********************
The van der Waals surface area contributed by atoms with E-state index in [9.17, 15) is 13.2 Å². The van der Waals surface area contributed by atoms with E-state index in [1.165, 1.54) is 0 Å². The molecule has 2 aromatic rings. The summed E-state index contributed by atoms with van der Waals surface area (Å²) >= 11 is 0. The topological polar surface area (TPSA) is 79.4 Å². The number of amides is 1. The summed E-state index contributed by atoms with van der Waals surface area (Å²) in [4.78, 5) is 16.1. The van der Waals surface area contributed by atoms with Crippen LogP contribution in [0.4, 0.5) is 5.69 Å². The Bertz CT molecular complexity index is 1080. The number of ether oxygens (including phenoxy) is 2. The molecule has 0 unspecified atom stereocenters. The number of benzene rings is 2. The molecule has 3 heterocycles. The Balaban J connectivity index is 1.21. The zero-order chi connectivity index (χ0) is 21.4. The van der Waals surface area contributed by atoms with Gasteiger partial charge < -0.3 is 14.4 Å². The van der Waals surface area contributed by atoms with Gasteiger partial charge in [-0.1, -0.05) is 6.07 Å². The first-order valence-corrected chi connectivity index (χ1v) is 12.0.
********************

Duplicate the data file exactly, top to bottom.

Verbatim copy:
The van der Waals surface area contributed by atoms with E-state index in [9.17, 15) is 13.2 Å². The van der Waals surface area contributed by atoms with E-state index in [1.165, 1.54) is 0 Å². The molecule has 2 aromatic rings. The summed E-state index contributed by atoms with van der Waals surface area (Å²) >= 11 is 0. The topological polar surface area (TPSA) is 79.4 Å². The number of amides is 1. The summed E-state index contributed by atoms with van der Waals surface area (Å²) in [4.78, 5) is 16.1. The van der Waals surface area contributed by atoms with Crippen LogP contribution in [0.4, 0.5) is 5.69 Å². The Bertz CT molecular complexity index is 1080. The number of ether oxygens (including phenoxy) is 2. The molecule has 0 unspecified atom stereocenters. The number of benzene rings is 2. The molecule has 3 heterocycles. The Balaban J connectivity index is 1.21. The zero-order chi connectivity index (χ0) is 21.4. The van der Waals surface area contributed by atoms with Gasteiger partial charge < -0.3 is 14.4 Å². The van der Waals surface area contributed by atoms with Gasteiger partial charge in [-0.1, -0.05) is 6.07 Å². The first-order valence-corrected chi connectivity index (χ1v) is 12.0.